Saab 2000 with the V-22 rotor system.
Yippie Kai Yay, Mr. Falcon.
L.H. Leonard variable attitude helicopter-plane.Looks like a variation of the Focke-Wulf Fw Triebflugel.
Stingray wrote:Saab 2000 with the V-22 rotor system.
This was never a project at all. It was just an experiment on paper, and I doubt it was taken seriously (except for the problem already noted).
-- Edited by Leela25 on Thursday 3rd of June 2010 01:41:43 AM
You are right, but it is still worth mentioning. I think I saw that particular concept reworked somewhere in the ol' archives, but I'm in a bit of a fog at the moment.Stingray, what was your source?
Sorry, I seem to have lost the source. I'll let you know when I find it.
555 wrote:You are right, but it is still worth mentioning. I think I saw that particular concept reworked somewhere in the ol' archives, but I'm in a bit of a fog at the moment.
You are right, but it is still worth mentioning. I think I saw that particular concept reworked somewhere in the ol' archives, but I'm in a bit of a fog at the moment.
Sorry, mate, it was left untouched for quite some time. Just a concept on paper, nothing more.
Why the big deal? Its just another throwaway concept.
We have here the latest in primitive technology.
Internet + Opinions = OMG we are SCREWED!
Pepper, every concept has a valuable story behind it. Unfortunately, I haven't found that story yet.
555 wrote:Something I came across a while ago.What helicopter is this?
Something I came across a while ago.What helicopter is this?
To be honest it looks more like the Kohoutek XV-1, but I could be wrong.
Leela was right (look at the background in the photo).
In early 1990, Industrias Cardoen was on the verge of closing a deal to supply Iraq with kits for converting American-made Bell helicopters into gunships.
Leela25 wrote:Cardoen LongRanger?
Bingo! A mockup of the helo with fake armament, to be precise (although I don't quite know about the gun).
Here's promo art I found recently of the LongRanger in action...
Yay! I'm right! XD XD
In the summer of 1990, Commerce Department agents in Dallas had received a tip that a modified Bell 206 Long Ranger helicopter was about to be exported from Texas to Industrias Cardoen in Chile.
Stingray wrote:Here's promo art I found recently of the LongRanger in action...
X-wing Seaplane, which might be from Sikorsky
Bodo Franke Frankocopter:
The new coaxial-rotor light helicopter built by Bodo Franke of Cologne. A three-seater, it has a 105hp engine and is expected to sell for DM 65,000.
Source: "Flight", 21 March 1958
"I love the smell of CGI in the morning..."
Sidewinder wrote:Air Maneuver Transport (AMT)
Air Maneuver Transport (AMT)
In November 2001 the Army recast the Future Transport Rotorcraft (FTR) program as the Air Maneuver Transport (AMT), also known as the Advanced Maneuver Transport. The formal requirement for the Air Maneuver Transport platform, capable of carrying the Future Combat System, was still under development as of October 2002. The AMT, with its ability to insert combat vehicles vertically, it intended to give the commander unparalleled speed and agility on the battlefield. Generally independent of ground conditions, it will enable the conduct of vertical envelopment and vertical maneuver. This capability avoids predictable, linear patterns of operations.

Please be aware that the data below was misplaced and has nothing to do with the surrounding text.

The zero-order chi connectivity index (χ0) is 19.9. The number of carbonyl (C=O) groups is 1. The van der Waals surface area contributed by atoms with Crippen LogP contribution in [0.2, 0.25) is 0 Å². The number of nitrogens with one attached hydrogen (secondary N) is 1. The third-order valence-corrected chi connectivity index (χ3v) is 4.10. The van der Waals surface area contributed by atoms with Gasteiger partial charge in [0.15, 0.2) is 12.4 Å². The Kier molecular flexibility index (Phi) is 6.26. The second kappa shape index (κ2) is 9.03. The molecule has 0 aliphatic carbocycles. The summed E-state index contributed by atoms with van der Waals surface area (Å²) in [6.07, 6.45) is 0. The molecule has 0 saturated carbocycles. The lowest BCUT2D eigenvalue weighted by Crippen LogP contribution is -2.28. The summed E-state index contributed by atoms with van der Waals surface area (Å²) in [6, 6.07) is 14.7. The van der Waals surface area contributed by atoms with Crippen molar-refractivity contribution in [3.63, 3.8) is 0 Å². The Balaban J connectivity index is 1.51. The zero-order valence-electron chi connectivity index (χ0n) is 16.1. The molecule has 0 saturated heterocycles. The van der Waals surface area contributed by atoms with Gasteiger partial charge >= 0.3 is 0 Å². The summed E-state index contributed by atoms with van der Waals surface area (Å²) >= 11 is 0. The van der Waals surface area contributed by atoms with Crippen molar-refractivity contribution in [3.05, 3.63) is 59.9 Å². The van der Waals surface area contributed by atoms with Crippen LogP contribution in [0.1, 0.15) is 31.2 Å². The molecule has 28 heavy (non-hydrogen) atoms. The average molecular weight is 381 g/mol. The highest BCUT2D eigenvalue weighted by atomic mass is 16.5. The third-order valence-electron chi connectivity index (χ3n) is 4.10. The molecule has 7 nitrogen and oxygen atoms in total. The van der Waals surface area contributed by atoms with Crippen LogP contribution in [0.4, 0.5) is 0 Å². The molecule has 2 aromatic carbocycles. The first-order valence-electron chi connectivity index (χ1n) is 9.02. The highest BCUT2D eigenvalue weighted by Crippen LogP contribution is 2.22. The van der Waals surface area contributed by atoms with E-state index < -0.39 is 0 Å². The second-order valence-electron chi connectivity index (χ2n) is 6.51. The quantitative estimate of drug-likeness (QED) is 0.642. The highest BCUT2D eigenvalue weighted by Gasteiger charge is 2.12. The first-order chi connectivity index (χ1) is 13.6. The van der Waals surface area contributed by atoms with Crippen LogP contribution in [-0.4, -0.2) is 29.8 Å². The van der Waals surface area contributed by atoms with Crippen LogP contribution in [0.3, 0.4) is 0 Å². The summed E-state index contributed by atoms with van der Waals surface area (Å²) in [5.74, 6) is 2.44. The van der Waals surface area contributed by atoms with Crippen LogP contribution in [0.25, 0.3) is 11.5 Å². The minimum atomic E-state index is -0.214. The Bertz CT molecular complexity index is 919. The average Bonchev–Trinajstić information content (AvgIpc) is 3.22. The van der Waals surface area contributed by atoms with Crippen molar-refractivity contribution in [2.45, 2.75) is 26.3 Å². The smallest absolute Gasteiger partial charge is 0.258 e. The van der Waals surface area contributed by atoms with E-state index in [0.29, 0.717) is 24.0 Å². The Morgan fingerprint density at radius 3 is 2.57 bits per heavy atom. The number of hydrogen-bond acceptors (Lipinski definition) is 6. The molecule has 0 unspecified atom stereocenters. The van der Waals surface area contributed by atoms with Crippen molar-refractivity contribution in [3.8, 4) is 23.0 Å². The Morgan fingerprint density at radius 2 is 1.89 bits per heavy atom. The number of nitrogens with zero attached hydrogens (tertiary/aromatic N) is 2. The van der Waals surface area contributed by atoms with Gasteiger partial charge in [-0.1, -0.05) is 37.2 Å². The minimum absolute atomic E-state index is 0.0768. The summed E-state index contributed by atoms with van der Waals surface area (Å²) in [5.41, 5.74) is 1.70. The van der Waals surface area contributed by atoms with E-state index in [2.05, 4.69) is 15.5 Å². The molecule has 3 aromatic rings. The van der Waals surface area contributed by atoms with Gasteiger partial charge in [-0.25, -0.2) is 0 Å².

By mid-2002 the Army's renewed commitment to developing an intra-theater transport aircraft had was reflected in new interest in the Advanced Theater Transport (ATT). The as-yet undefined aircraft was called the Air Maneuver Transport instead of the Future Transport Rotorcraft because the Army did not want to commit to a particular type of aircraft. However, there was no funding in the FY 04-09 Program Objective Memorandum long-term spending plan for the development of an eventual Air Maneuver Transport (AMT). Bell Helicopter Textron has proposed a concept called a quad tilrotor while Boeing has an AMT concept that is based on an enlarged CH-47 Chinook, though it could not lift an FCS platform.
The Army has determined that the AMT system must be able to carry a combat-configured FCS, which will weigh approximately 20 tons, a distance of 500 kilometers. Army aviation standards mandate a "high/hot" capability that includes hover out of ground effect at takeoff gross weight, using 95 percent takeoff power, under environmental conditions of 4,000 feet above sea level and 95 degrees Fahrenheit. The Marine Corps, which is developing the V-22, uses a different high/hot requirement of 3,000 feet above sea level at 91.5 degrees Fahrenheit.
The V-22 performance is significantly less than the desired [Objective Force] capabilities of 20 tons at 500 km radius under high/hot conditions. Quick-look assessments of the tiltrotor system show that, under Army high/hot standards, the V-22 can carry a payload of 2.7 tons the full 500 km. Using the Marine Corps parameters, the payload can be increased to 3.6 tons for the same 500 km distance. The Army may reduce the FCS transport range to 400 km, as tradeoffs between requirements and technology are harmonized. But, even then, tiltrotor technology would have to demonstrate significant capability breakthroughs over the present V-22 to be acceptable.
The CH-47F Chinook and the CH-53 are clearly inadequate" for vertical maneuver of the FCS-equipped Objective Force.
The Army has considered other vertical takeoff and landing concepts for carrying FCS, including the modified CH-47F+/CH-47X, the CH-53X and the Mil Design Bureau/Moscow MI-26+ heavy lift helicopter. With significant increases in payload and range, the CH-47X and CH-53X may provide the capabilities needed to complement or conduct the future force aerial sustainment mission. However, the two rotorcraft remain incapable of meeting emerging FCS mobility requirements, since payload and cargo areas are insufficient. The MI-26+ "has the potential to meet" combat-configured FCS mobility requirements.